Recent research suggests almost half of millennials have an appetite for cryptocurrencies in their pensions, versus less than 10% of the remaining generations.
As more fund managers dabble in cryptocurrency, many commentators are recoiling at the idea that Bitcoin and other digital currencies should be taken seriously.
While I am not a wholehearted Bitcoin advocate, I find many of the arguments against it exhibit a flawed understanding of what ‘money’ is.
You and I can barter goods. My chickens lay eggs and your cows produce milk. We can agree an exchange price — how much milk equates to a dozen eggs.
State digital currencies are ‘the next great experiment in finance’, according to The Economist
But I may want to trade goods for skill: your milk for the shoes I make. My skill requires resources, such as leather from the cows you use for milk. As trade becomes more complex, barter becomes less useful. How much milk is a strip of leather worth, plus my cobbling skills?
A ‘currency’ is an agreed unit of exchange. Historically, the things we used as units of exchange were also a reliable store of value. They were scarce, fragmentable, transportable, durable and difficult to copy. Among them, gold and silver were ideal.
Even when more easily transportable paper money came in, it was merely a promise by the issuing bank to pay its owner an equivalent sum in gold.
However, the supply of gold is finite. You can’t keep printing promises to exchange for gold if there isn’t enough to back them up.
There are approximately 186,000 tons of gold above ground, according to the World Gold Council, around 17% of which is held by the International Monetary Fund and central banks — around £1.5trn. The world’s stock of coins, banknotes and bank deposits is approximately £21trn. Add money market funds and so on to the world’s total store of value and that amounts to around £34trn.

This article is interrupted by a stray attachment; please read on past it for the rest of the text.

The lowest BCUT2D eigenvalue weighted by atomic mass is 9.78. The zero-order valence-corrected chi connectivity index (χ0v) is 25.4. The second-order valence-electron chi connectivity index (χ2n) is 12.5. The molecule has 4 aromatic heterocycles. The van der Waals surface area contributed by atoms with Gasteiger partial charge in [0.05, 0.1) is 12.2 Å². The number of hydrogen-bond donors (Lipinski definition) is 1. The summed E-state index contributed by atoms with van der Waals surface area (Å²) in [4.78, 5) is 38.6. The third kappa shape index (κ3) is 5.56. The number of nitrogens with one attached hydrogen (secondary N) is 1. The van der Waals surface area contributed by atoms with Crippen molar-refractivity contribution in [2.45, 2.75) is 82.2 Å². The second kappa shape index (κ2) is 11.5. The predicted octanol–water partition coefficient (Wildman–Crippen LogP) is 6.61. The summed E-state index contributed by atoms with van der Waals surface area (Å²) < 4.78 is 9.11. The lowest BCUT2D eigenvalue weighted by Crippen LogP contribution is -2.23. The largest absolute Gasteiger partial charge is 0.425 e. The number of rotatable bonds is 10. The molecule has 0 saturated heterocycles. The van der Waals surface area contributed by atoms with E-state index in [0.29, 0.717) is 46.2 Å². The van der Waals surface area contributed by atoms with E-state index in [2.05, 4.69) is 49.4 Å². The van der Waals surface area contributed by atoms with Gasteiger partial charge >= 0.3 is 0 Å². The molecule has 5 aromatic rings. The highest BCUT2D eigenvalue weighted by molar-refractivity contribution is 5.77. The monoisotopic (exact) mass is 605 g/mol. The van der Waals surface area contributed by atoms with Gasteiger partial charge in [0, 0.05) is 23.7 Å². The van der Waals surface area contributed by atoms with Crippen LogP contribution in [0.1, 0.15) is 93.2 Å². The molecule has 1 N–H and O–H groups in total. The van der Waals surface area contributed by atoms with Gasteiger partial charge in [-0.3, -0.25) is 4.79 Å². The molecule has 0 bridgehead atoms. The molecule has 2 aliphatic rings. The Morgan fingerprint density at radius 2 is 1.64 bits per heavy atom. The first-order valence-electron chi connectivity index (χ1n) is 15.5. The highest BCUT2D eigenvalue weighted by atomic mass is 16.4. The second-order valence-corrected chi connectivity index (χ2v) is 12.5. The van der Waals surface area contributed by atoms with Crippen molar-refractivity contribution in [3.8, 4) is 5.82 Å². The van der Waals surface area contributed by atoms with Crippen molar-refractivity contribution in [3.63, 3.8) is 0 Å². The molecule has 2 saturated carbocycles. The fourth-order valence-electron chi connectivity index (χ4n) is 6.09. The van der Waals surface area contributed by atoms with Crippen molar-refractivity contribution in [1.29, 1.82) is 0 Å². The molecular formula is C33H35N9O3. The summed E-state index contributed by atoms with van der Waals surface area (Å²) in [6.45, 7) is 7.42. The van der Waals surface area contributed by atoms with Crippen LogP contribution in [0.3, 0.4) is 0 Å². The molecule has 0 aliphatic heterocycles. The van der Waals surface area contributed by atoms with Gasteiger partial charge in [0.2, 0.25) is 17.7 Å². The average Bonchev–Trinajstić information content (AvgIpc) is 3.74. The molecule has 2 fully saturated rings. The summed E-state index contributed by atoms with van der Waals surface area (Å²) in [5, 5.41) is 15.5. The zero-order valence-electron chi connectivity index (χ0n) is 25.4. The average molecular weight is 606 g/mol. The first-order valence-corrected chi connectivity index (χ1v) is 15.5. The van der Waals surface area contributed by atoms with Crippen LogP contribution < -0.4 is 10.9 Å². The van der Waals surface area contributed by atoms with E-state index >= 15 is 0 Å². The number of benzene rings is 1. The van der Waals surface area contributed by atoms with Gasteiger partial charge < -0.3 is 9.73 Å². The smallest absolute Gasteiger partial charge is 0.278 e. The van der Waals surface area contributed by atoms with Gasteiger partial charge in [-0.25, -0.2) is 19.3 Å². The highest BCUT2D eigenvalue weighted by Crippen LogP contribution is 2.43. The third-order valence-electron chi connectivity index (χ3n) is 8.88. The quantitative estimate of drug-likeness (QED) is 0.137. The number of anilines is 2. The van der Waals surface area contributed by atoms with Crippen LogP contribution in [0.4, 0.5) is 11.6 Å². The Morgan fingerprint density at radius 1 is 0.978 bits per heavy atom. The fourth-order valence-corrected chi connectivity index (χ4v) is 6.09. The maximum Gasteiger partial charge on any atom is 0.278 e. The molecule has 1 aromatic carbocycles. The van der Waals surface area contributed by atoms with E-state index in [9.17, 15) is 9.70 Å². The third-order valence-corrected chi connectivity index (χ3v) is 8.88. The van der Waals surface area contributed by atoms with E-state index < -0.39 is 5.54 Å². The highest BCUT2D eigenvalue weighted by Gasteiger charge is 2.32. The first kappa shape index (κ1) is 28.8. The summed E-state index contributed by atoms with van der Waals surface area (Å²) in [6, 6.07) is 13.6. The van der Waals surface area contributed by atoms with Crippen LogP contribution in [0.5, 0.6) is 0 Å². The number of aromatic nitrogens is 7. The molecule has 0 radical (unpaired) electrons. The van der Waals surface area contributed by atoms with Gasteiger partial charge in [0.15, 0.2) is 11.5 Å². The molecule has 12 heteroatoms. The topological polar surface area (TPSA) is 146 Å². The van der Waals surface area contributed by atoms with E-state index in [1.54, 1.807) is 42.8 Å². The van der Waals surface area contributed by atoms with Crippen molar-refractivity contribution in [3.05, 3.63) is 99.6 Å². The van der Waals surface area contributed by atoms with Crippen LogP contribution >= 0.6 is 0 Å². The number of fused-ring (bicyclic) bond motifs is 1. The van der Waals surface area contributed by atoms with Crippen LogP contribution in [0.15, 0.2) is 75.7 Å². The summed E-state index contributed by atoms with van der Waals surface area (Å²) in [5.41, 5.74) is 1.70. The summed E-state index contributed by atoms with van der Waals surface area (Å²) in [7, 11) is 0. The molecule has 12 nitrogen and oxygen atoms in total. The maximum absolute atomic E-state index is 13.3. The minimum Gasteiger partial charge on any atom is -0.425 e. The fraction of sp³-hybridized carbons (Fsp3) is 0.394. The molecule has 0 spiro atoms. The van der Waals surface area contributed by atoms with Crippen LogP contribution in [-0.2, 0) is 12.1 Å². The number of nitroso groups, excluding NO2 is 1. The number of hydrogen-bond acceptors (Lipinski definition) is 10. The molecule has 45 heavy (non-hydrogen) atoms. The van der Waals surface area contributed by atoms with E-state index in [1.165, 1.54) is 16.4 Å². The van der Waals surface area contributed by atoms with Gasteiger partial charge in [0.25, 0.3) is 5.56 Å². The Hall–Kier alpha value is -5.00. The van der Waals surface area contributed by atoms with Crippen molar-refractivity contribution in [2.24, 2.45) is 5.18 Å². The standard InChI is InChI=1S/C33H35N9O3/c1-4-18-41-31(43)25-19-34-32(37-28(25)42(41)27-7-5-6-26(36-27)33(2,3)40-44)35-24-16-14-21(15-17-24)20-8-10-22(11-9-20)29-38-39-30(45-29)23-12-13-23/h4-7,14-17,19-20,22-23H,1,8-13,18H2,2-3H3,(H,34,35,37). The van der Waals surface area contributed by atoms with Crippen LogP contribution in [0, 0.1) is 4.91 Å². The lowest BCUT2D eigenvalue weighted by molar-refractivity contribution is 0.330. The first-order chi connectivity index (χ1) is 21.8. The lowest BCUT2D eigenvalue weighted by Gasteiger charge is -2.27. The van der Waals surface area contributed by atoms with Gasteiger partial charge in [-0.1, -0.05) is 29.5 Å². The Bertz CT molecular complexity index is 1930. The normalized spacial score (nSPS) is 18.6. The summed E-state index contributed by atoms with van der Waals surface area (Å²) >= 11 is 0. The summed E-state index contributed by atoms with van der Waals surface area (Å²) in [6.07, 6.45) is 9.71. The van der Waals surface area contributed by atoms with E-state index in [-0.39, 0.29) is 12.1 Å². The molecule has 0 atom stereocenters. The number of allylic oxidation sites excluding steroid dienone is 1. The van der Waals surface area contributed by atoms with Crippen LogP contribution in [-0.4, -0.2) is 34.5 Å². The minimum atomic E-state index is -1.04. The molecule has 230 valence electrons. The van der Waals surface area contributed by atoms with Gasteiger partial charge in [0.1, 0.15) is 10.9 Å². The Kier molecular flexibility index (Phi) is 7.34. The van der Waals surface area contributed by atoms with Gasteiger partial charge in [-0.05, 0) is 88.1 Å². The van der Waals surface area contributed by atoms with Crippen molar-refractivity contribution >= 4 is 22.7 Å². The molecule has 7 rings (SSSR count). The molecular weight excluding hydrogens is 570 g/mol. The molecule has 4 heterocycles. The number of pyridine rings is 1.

Bitcoin is simply another digital unit of exchange. If we all agree to use it, it becomes a currency
The US government unilaterally disengaged the dollar from the gold price in August 1971, creating what we now call ‘fiat’ money — a means of exchange validated as money by government decree. This is how the world works today. Money has value only as long as the issuing government (and any parties engaged in exchange) says it has.
Most of the money that circulates is virtual. In the UK, less than 5% is cash, coins and Bank of England reserves used for banks to pay each other. The rest is simply data, created by banks to lend.
The value of ‘acceptable’ investments is worthy of comparison. Global stockmarkets are worth around £50trn, while global debt is £145trn. The derivatives market is ‘worth’ a whopping £456trn. These are simply valuations, digitally credited to owners’ banks if and when they are realised.
Bitcoin is simply another digital unit of exchange. If we all agree to use it, it becomes a currency.
As a currency, each Bitcoin is fragmentable into 100 million parts, obviously transportable and scarce given the limit on production. Indeed, there are 18 million Bitcoins in existence, and a computing protocol virtually ensures that no more than 21 million can be produced before the year 2140.
Issuance has a current value of £500bn. If Bitcoin occupied only 10% of the world’s store of value, that would make each potentially worth over £188,000.
We all use virtual currency now. Whether Bitcoin and other ‘private’ cryptocurrencies gain widespread acceptance remains to be seen. However, since neither banks nor governments can control circulation, they have an interest in launching rivals to maintain control over their own nation’s money supply.
The creation of central bank digital currencies (CBDC) — allowing people to bypass conventional banks and deposit funds directly with the central bank — may prove to be the most revolutionary change in commerce since the invention of paper money.
I find many of the arguments against Bitcoin exhibit a flawed understanding of what ‘money’ is
Whatever the future for Bitcoin, state digital currencies are “the next great experiment in finance”, according to The Economist.
China has already launched the e-Yuan as legal tender in a pilot programme. The Federal Reserve is to issue a discussion document later this year on a US CBDC.
Advisers may better serve their clients by understanding and embracing these trends, rather than dismissing them outright.
Graham Bentley is managing director of gbi2. You can follow him on Twitter @GrahamBentley